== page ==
H&T says its focus remains on retail sales of jewellery to counteract the drop in gold price.

Company’s pre-tax profits for first six months hit £10.3 million.

Harvey & Thompson (H&T) Pawnbrokers has announced its interim results for the six months ended June 30, with a pledge book increase of 10.5% and profit before tax of £10.3m.

The pawnbroker’s results showed that profit before tax reached £10.3m compared to the same period in 2010 when profit reached £9.6m. The company’s pawn broking service charge increased 14.3% to £13.2 and its pledge book increased by 10.5% to £41.2m, compared to the same period last year which reached £37.3m.


The company has opened 11 new stores in H1, brining the total to 146 as of June 30, with an additional four stores opened since that date and a further six provisional leases agreed. 

H&T has also launched new schemes in the first six months of 2011, including its on-line pay day loans and has deployed new models of service in-store, accessing a wider customer base. The company has also enhanced its central pricing and central distribution capabilities.

Speaking about the results, H&T’s chief executive John Nichols said: “We are delighted to report another excellent set of results, with profit before tax of £10.3m for the first six months of 2011. Trading has been especially strong in the H&T group’s core pawnbroking operations with year on year increases in the key performance indicators of both lending and redemption."

"As a result, the gross pledge book has risen to £41.2m as at 30 June 2011 and the group has delivered a 14% increase in its key revenue stream, the Pawn Service Charge," he explained.

Nichols said he was pleased with the performance of the stores that have been added to the company’s portfolio in recent years, and says the continue to prove themselves and their growth potential.

"We have opened 15 new stores year to date, including the achievement of a significant milestone for the group with the recent opening of our 150th store. In addition the group currently has 45 Gold Bar retail mall units," explained Nichols.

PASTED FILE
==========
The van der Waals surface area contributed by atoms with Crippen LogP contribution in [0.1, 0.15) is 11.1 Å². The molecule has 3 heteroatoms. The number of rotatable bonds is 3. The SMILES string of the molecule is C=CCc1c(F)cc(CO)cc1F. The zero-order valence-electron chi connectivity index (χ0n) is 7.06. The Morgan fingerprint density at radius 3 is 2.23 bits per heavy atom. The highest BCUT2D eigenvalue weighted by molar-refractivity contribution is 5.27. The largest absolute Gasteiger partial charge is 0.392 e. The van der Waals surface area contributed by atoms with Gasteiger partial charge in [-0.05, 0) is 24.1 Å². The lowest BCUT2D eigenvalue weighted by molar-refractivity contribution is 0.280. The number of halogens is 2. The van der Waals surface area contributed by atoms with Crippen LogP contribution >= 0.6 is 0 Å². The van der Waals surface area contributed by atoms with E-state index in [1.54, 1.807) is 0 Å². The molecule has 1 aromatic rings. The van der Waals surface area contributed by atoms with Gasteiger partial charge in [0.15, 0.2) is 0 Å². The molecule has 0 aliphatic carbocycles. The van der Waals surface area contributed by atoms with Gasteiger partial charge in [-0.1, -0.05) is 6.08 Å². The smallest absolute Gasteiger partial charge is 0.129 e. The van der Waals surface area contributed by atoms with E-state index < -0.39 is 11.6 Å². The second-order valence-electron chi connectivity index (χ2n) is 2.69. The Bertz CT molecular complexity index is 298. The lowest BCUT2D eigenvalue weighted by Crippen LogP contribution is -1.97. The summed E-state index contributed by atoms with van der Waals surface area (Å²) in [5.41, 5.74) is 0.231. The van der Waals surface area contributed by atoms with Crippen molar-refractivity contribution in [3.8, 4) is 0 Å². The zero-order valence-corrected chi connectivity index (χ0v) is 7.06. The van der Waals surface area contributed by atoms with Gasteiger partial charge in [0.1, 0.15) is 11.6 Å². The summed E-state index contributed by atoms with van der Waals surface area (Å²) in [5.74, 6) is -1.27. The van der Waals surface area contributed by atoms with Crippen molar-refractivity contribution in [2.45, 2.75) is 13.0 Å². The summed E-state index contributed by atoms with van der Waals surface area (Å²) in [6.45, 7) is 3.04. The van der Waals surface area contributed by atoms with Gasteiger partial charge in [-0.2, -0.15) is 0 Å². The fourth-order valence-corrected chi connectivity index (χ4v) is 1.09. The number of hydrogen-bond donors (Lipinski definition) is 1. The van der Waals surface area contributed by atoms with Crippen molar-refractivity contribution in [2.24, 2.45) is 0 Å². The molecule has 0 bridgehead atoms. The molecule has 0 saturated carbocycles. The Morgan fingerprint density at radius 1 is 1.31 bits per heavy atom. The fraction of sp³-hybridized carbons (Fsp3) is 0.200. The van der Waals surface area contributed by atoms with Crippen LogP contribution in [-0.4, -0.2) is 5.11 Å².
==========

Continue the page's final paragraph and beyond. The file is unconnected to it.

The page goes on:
The company has seen its retail sales fall 12%, but its margins had increased to 50%. Steve Fenerty, commercial director of H&T explained to Professional Jeweller that this was because the company had actually been selling its gold at almost scrap prices – in some cases 30-50% cheaper than new products on the high street.

"We bought in gemmologist and jewellery consultants," explained Fenerty. "As a result we increased our retail prices, which is why sales dropped but we are now selling products at the correct prices hence our margins increasing."

The company says that its rings, priced between £30-40 are its bestsellers, and it is in fact struggling to fill the demand for such products.

Nichols said that H&T’s outlook remains positive and on the basis of the current gold price the company expects its full year results to be above the top end of current market forecasts.

With plans to open new stores, three of these will be H&T Lite concept stores, which are pop-up, small-scale units in department stores which the company trials to gauge reception. If feedback is good, it will typically open a larger H&T store in the area. The remainder of the stores will be full-scale H&T outlets, with no specific geographic area.

The H&T board has approved an interim dividend of 3.75 pence, which itself represents compound growth of 23% per annum since flotation.